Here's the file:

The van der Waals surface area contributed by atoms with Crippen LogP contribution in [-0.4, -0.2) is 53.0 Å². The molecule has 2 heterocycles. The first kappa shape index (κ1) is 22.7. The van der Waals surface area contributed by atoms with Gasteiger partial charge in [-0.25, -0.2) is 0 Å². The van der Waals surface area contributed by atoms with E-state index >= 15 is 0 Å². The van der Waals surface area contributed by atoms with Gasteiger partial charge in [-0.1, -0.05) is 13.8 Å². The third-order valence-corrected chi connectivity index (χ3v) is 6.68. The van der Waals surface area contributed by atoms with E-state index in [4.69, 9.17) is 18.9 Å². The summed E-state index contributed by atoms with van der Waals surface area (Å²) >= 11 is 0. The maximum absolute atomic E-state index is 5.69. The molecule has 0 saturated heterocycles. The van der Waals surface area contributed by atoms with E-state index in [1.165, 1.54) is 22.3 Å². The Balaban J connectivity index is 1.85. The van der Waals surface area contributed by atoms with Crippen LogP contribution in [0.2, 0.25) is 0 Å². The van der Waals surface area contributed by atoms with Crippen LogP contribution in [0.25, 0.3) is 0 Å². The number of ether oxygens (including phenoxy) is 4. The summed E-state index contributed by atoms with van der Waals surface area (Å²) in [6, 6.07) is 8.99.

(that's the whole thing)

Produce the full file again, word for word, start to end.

The van der Waals surface area contributed by atoms with Crippen LogP contribution in [-0.4, -0.2) is 53.0 Å². The molecule has 2 heterocycles. The first kappa shape index (κ1) is 22.7. The van der Waals surface area contributed by atoms with Gasteiger partial charge in [-0.25, -0.2) is 0 Å². The van der Waals surface area contributed by atoms with E-state index >= 15 is 0 Å². The van der Waals surface area contributed by atoms with Gasteiger partial charge in [-0.1, -0.05) is 13.8 Å². The third-order valence-corrected chi connectivity index (χ3v) is 6.68. The van der Waals surface area contributed by atoms with E-state index in [4.69, 9.17) is 18.9 Å². The summed E-state index contributed by atoms with van der Waals surface area (Å²) >= 11 is 0. The maximum absolute atomic E-state index is 5.69. The molecule has 0 saturated heterocycles. The van der Waals surface area contributed by atoms with E-state index in [1.165, 1.54) is 22.3 Å². The Balaban J connectivity index is 1.85. The van der Waals surface area contributed by atoms with Crippen LogP contribution in [0.2, 0.25) is 0 Å². The van der Waals surface area contributed by atoms with Crippen LogP contribution in [0.25, 0.3) is 0 Å². The number of ether oxygens (including phenoxy) is 4. The summed E-state index contributed by atoms with van der Waals surface area (Å²) in [6, 6.07) is 8.99.